SportsPulse: The madness is finally here. USA TODAY’s Trysta Krick breaks down everything you need to know about this year’s tournament.
NASHVILLE — Coach Rick Byrd was brought to tears Sunday when Belmont received its first at-large bid into the NCAA tournament.
The No. 11 seed Bruins (26-5) will play No. 11 seed Temple (23-9) in a First Four game at 9:10 p.m. ET Tuesday (TruTV) in Dayton, Ohio. The winner will get a chance to face No. 6 seed Maryland in the East Region.
“I cry every day,” Byrd said. “Anytime that anything happens for people that I care about, then I’m going to cry about it. I can’t control it or I would. I’m just happy for these guys, happy for the school, for the people that support us and care about us.”
The Bruins have been to the NCAA tournament seven times but always with an automatic berth as a conference tournament champion either in the Atlantic Sun or the Ohio Valley.
Getting in with an at-large bid, to Byrd, means the program has earned a new level of respect.
The selection committee, which has had a tendency in the past to overlook mid-major teams such as Belmont, rewarded the Bruins’ for their full body of work, which included key wins over UCLA, Murray State, Western Kentucky, Middle Tennessee State, Illinois State and Lipscomb twice.
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“They made the most of the opportunities they had; had two wins in Quadrant 1, and we just thought they were a phenomenal basketball team,” selection committee chairman Bernard Muir said. “They’re a team very high on the offensive front, great offensive efficiency, and we thought deserving. They belong in the field.”
Belmont University made the NCAA tournament as an at-large bid for the first time in program history.
Mike Organ, USA TODAY NETWORK – Tennessee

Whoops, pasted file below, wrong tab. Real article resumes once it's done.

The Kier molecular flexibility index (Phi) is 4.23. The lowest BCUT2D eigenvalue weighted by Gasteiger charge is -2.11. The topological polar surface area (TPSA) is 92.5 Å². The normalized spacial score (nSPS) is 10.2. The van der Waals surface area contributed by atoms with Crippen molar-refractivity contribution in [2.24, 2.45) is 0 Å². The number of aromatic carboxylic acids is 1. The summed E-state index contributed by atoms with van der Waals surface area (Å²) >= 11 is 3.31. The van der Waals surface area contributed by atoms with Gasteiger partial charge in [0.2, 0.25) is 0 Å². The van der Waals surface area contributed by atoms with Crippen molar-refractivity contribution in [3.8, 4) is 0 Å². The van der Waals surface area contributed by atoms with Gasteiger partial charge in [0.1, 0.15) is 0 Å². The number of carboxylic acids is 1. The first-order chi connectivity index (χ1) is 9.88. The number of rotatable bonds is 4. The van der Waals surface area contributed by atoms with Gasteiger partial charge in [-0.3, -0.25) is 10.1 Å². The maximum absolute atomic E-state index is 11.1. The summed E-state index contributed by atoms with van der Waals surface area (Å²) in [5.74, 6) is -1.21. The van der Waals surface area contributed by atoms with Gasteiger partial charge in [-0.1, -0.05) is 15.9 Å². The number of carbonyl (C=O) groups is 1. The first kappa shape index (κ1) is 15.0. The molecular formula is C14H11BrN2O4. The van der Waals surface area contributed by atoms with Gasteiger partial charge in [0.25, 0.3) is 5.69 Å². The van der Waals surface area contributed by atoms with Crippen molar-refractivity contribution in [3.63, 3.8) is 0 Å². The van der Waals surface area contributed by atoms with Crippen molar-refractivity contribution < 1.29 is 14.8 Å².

Belmont was considered a bubble team after finishing as regular season co-champion of the OVC. The Bruins lost in the conference tournament championship to Murray State, which earned the league’s automatic bid as a No. 12 seed in the West Region.
It had been 32 years since an OVC team got into the NCAA Tournament with an at-large bid.
“We were very cautiously optimistically about the chance,” Byrd said. “I thought we had about a 20 percent chance.”
Byrd said Belmont also might have benefited from outside influences.
High-profile individuals such as television analyst Dick Vitale strongly encouraged the committee to take a closer look at the smaller programs. Vitale even mentioned Belmont by name several times during the SEC Tournament broadcast Saturday and Sunday.
“There’s been pressure, or a lot of talk, about the mid-majors not getting a fair shake,” Byrd said. “And maybe the NET (NCAA ranking, which replaced the RPI) had something to do with that; the new process. Maybe it’s just human nature that they’re tired of hearing people criticize them for it and they decided if it’s the right thing then we need to get a mid-major in.”
Dylan Windler, an All-OVC senior forward, admitted he was caught off-guard when Belmont’s name was called early in the selection process.
“I can’t say that I was too confident, honestly,” Windler said. “Just basing it off history with the committee and mid-majors. It doesn’t happen often that mid-major teams get an at-large bid, especially in the OVC. Obviously, by our reaction, we’re thrilled. We can’t really believe it right now; it’s still sinking in.”
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Windler said he was not caught off-guard by Byrd’s tears.
“He gets pretty emotional,” Windler said. “I was not too surprised there.”